The Hill: Obama Administration Struggles To Contain Uproar Over Birth-Control Rule
The White House struggled Wednesday to contain the growing uproar over its birth-control mandate, with Democrats peeling off one by one in what has become an increasingly divisive election-year controversy. Pressure to roll back the new contraception policy mounted quickly as the day wore on, driven by divisions among Democrats, mixed messages from President Obama’s advisers and a constant drumbeat from the GOP (Parnes and Baker, 2/8).
Kaiser Health News: Two Democratic governors — Gov. Dannel Malloy of Connecticut and Gov. Martin O’Malley of Maryland — tried to tamp down the controversy over contraception coverage at Catholic institutions this week by quoting the same number: 28 states already require insurance coverage of contraception. ... But it's not the whole story" (Webber, 2/8).
Health On The Hill: Backlash Grows Over Contraception Rule In Health Law
KHN's Mary Agnes Carey talks with Jackie Judd about an Obama administration rule that would require many religious-affiliated groups to cover birth control in their insurance plans. Watch the video or read the transcript.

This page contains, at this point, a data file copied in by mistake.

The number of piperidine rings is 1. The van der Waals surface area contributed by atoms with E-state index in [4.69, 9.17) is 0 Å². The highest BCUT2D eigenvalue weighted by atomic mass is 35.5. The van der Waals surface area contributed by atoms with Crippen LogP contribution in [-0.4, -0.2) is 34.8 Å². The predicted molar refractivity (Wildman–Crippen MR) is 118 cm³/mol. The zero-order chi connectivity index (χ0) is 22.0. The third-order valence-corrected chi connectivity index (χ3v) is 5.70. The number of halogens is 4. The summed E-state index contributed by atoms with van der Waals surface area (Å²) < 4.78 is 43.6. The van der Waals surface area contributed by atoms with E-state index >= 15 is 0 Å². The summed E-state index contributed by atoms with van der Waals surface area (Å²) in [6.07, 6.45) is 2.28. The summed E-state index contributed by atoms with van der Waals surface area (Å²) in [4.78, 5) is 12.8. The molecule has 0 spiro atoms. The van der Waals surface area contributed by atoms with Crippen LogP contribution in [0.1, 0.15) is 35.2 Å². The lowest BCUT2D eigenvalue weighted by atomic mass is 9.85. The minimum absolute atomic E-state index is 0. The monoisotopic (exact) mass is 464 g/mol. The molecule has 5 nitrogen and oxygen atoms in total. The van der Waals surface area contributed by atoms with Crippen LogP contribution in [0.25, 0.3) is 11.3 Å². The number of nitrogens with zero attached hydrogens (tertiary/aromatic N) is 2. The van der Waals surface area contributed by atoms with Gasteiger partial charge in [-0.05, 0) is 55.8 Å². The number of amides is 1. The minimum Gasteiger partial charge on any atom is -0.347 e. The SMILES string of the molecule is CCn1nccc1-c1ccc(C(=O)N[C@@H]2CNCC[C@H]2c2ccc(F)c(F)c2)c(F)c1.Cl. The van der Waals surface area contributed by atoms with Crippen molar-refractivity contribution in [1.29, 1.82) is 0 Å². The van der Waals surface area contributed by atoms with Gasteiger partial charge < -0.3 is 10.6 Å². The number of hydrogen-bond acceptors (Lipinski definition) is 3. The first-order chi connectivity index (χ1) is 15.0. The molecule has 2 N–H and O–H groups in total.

The Associated Press: White House Attacks Romney On Birth Control
The White House is taking on GOP presidential hopeful Mitt Romney over his criticism of President Barack Obama's birth control coverage mandate. Press secretary Jay Carney says Romney is an "odd messenger" to be attacking Obama over the issue. ... Carney says a virtually identical policy is in place in Massachusetts, where Romney served as governor, and that it's ironic for Romney to criticize Obama over it (2/8).
CBS News: Romney Fires Back At White House, Aims At Santorum
Romney returned fire at President Obama's press secretary Jay Carney. ... "Well, you know, Mr. Carney needs to check his history and that is that that provision was put in Massachusetts before I was governor, and then when I was governor I tried to have it removed in our health care plan," Romney told reporters. "So in the working on our health care plan I worked very hard to get the legislature to remove all of the mandated coverages, including contraception. So quite clearly, he needs to understand that was a provision that got there before I did and it was one that I fought to remove" (Kaplan, 2/8).